Slow Growth

By editor on February 20, 2018 — 1 min read

This framework is something that we actually borrowed from another very successful company: eBay. And I changed it slightly, but a lot of it is still the same. Again, sometimes when you start a company, the ego is that you have to invent everything.

My ego was actually around winning: I just wanted to win. And so when I heard the people at eBay talk about this framework, I thought to myself, “This is excellent, and we should use it as well.”

This is a framework, if you are building a B2C company, to think about how you can understand, and measure, and create product leverage. And so let’s talk about these in detail.

The first is this idea of acquisition. And so what is acquisition? So if you remember what I said earlier, there are really only ever users in three states. They’ve never heard of you, they’ve tried you, and they use you and they love you. Most people believe that you must do anything to get the fastest growth possible.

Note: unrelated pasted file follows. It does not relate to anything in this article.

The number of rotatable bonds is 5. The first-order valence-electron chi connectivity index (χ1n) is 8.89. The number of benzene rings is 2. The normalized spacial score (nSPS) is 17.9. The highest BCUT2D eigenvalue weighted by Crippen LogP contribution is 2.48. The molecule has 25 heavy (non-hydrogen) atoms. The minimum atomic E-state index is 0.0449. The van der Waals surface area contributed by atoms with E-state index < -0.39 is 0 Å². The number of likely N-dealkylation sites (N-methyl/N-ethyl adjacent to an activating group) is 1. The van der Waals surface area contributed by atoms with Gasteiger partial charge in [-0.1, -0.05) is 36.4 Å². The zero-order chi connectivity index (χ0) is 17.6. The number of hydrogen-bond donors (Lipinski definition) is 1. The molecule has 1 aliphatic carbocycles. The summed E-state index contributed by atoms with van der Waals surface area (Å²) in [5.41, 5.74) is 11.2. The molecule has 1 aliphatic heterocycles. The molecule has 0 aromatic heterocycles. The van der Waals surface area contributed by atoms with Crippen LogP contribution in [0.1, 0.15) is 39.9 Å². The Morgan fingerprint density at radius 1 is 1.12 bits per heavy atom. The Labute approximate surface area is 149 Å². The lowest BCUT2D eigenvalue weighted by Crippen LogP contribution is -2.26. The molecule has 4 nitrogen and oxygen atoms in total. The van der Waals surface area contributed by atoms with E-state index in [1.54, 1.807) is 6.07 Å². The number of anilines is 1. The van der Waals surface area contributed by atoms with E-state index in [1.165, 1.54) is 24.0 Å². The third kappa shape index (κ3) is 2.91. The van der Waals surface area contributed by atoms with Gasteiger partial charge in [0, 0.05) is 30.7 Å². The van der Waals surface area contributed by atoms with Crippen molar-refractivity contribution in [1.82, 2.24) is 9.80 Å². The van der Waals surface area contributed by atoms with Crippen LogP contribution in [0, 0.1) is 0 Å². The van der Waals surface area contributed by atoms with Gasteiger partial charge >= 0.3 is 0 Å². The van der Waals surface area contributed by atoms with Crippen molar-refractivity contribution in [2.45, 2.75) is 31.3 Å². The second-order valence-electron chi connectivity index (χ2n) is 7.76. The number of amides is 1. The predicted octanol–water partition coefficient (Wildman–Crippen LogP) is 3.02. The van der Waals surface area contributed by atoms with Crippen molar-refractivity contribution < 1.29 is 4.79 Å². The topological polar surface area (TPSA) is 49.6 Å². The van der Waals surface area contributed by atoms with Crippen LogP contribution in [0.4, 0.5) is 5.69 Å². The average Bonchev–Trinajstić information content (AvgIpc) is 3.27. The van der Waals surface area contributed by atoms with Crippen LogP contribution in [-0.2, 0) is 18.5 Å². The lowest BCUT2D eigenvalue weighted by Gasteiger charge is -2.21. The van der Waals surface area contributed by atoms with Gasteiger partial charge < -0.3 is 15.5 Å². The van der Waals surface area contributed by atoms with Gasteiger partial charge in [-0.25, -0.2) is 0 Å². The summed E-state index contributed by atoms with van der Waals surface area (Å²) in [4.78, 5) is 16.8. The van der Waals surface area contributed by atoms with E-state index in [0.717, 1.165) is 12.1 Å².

I would actually tell you it’s the exact opposite. It is so important, when you’re first building a product, to not get people to use it, but rather to get the people that love it to use it. That second group of people is always much, much smaller than the first group of people. But most people will reward you for focusing on that first group. It is always a mistake. You are better off having 500,000 people, 50,000 people, 5,000 people, 500 people that actually love your product, vs. five million people that were tricked to use it. (50:25)

Posted in: Entrepreneurship

Editor's Note

These are Chamath Palihapitiya's words. They are probably some of the best thoughts on VC, business, and life, but were scattered around the Internet. They live now in this archive.